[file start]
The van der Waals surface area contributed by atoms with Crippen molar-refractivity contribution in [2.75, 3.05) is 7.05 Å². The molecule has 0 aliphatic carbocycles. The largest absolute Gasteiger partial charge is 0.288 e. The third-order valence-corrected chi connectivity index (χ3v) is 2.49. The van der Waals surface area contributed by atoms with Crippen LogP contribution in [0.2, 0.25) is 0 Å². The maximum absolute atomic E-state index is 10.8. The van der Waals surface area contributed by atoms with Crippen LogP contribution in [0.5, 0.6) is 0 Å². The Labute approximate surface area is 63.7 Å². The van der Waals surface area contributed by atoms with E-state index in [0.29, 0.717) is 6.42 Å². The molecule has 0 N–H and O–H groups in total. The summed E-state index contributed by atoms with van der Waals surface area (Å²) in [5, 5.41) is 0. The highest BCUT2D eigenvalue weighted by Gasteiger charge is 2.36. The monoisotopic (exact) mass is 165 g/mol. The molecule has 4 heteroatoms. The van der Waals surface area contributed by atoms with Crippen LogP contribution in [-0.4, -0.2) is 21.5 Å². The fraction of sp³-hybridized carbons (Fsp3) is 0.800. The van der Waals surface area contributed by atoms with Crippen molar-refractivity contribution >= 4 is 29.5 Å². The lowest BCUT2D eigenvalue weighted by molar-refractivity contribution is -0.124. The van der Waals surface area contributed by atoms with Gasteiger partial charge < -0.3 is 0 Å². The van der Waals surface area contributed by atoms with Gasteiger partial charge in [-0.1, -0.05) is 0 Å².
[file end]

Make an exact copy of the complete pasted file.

The van der Waals surface area contributed by atoms with Crippen molar-refractivity contribution in [2.75, 3.05) is 7.05 Å². The molecule has 0 aliphatic carbocycles. The largest absolute Gasteiger partial charge is 0.288 e. The third-order valence-corrected chi connectivity index (χ3v) is 2.49. The van der Waals surface area contributed by atoms with Crippen LogP contribution in [0.2, 0.25) is 0 Å². The maximum absolute atomic E-state index is 10.8. The van der Waals surface area contributed by atoms with Crippen LogP contribution in [0.5, 0.6) is 0 Å². The Labute approximate surface area is 63.7 Å². The van der Waals surface area contributed by atoms with E-state index in [0.29, 0.717) is 6.42 Å². The molecule has 0 N–H and O–H groups in total. The summed E-state index contributed by atoms with van der Waals surface area (Å²) in [5, 5.41) is 0. The highest BCUT2D eigenvalue weighted by Gasteiger charge is 2.36. The monoisotopic (exact) mass is 165 g/mol. The molecule has 4 heteroatoms. The van der Waals surface area contributed by atoms with Crippen LogP contribution in [-0.4, -0.2) is 21.5 Å². The fraction of sp³-hybridized carbons (Fsp3) is 0.800. The van der Waals surface area contributed by atoms with Crippen molar-refractivity contribution >= 4 is 29.5 Å². The lowest BCUT2D eigenvalue weighted by molar-refractivity contribution is -0.124. The van der Waals surface area contributed by atoms with Gasteiger partial charge < -0.3 is 0 Å². The van der Waals surface area contributed by atoms with Gasteiger partial charge in [-0.1, -0.05) is 0 Å².